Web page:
Bill Gates, Microsoft co-founder and philanthropist has lauded African tech start-ups for the creation of thousands of businesses that change the daily lives of people across the continent positively.
Gates was speaking at the 14th Nelson Mandela Annual Lecture Series at the University of Pretoria’s Mamelodi campus on Sunday. The theme of this year was “Living Together”, with a special focus on those who gave their lives during the struggle for liberation.
The multi-billionaire said for him, the most important thing about young people is the way their minds work. “Young people are better than old people at driving innovation, because they are not locked in by the limits of the past.”
The African entrepreneurs driving start-up booms in the Silicon Savannahs from Johannesburg and Cape Town, to Lagos and Nairobi are just as young – in chronological age, but also in outlook. The thousands of businesses they’re creating are already changing daily life across the continent, he said.
“When I started Microsoft in 1975 – at the age of 19 – computer science was a young field. We didn’t feel beholden to old notions about what computers could or should do. We dreamed about the next big thing, and we scoured the world around us for the ideas and the tools that would help us create it.
“But it wasn’t just at Microsoft. Steve Jobs was 21 when he started Apple. Mark Zuckerberg was only 19 when he created Facebook.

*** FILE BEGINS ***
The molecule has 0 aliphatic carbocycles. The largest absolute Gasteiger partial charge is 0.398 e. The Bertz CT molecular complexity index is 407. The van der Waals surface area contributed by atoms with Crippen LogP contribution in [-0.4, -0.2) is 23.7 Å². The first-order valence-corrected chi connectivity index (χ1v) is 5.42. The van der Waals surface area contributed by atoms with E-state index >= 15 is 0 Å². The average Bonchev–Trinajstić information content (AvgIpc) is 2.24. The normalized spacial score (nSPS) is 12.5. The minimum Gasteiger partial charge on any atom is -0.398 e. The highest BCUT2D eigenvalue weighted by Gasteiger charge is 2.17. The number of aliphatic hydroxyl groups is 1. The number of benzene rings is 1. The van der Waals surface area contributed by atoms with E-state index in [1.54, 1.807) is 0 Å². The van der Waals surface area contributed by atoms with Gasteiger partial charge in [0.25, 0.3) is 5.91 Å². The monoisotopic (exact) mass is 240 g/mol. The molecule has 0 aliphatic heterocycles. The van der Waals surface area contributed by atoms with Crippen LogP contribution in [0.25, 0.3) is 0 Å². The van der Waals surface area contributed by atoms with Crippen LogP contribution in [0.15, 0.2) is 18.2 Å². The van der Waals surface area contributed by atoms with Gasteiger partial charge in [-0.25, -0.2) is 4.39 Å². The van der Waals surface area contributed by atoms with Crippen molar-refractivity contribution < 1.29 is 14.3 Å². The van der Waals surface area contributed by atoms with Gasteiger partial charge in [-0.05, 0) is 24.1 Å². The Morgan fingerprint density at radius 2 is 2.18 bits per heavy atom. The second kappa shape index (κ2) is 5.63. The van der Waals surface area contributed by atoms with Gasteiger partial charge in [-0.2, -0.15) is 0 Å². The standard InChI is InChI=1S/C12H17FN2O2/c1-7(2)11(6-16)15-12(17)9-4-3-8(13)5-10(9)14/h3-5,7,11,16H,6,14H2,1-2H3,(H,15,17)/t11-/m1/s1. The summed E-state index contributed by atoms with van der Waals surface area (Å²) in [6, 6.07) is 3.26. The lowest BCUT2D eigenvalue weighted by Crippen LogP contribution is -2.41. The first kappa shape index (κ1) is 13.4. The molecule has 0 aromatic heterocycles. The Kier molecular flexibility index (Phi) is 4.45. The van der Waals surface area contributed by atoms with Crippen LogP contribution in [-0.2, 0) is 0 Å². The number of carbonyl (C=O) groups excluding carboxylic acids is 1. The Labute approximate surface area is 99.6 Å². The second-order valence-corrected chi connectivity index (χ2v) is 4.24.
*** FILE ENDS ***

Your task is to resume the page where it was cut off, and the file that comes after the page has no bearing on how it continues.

“Our foundation is also working with a young computer scientist from Makerere University who designed a mobile phone app that lets farmers upload a photo of their cassava plants and find out immediately whether it’s infected or not.
“These are the innovators who can drive an agricultural transformation across the continent − if they have the support they need. For many decades, agriculture has suffered from dramatic underinvestment. Many governments didn’t see the link between their farmers and economic growth.”
He also pointed out that one of the most exciting prospects is the role African governments can play in accelerating the use of digital technology to leapfrog the traditional models and costly infrastructure associated with banking and delivery of government services.
Because so many people in developing countries have mobile phones, tens of millions of people are storing money digitally on their phones and using their phones to make purchases, as if they were debit cards, he said.
“Mobile money services like m-Pesa in Kenya don’t just give people a better way to move money around. They give people a place to save cash to fund the start-up of a micro-enterprise or pay a child’s school exam fee. They create informal insurance networks of family and friends who can help with unexpected financial shocks like a crop failure or a serious medical illness.”
A digital financial connection can also help governments deliver services more efficiently, he said. “I’ve seen studies from India showing the government could save $22 billion a year by connecting households to a digital payment system and automating all government payments.”